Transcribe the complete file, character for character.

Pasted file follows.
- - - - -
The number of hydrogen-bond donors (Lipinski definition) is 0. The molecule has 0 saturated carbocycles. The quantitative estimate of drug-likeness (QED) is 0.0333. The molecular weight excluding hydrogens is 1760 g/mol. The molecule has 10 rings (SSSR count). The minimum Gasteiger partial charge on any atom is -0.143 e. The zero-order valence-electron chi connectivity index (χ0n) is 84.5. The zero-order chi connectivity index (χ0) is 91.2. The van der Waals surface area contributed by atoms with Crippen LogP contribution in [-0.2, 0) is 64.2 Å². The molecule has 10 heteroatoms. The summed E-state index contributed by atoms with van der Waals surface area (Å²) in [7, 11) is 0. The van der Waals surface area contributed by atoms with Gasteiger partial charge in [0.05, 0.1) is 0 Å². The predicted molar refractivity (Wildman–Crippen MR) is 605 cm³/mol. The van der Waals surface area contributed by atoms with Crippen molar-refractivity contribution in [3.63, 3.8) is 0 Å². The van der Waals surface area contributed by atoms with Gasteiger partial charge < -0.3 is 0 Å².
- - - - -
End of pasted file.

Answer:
The number of hydrogen-bond donors (Lipinski definition) is 0. The molecule has 0 saturated carbocycles. The quantitative estimate of drug-likeness (QED) is 0.0333. The molecular weight excluding hydrogens is 1760 g/mol. The molecule has 10 rings (SSSR count). The minimum Gasteiger partial charge on any atom is -0.143 e. The zero-order valence-electron chi connectivity index (χ0n) is 84.5. The zero-order chi connectivity index (χ0) is 91.2. The van der Waals surface area contributed by atoms with Crippen LogP contribution in [-0.2, 0) is 64.2 Å². The molecule has 10 heteroatoms. The summed E-state index contributed by atoms with van der Waals surface area (Å²) in [7, 11) is 0. The van der Waals surface area contributed by atoms with Gasteiger partial charge in [0.05, 0.1) is 0 Å². The predicted molar refractivity (Wildman–Crippen MR) is 605 cm³/mol. The van der Waals surface area contributed by atoms with Crippen molar-refractivity contribution in [3.63, 3.8) is 0 Å². The van der Waals surface area contributed by atoms with Gasteiger partial charge < -0.3 is 0 Å².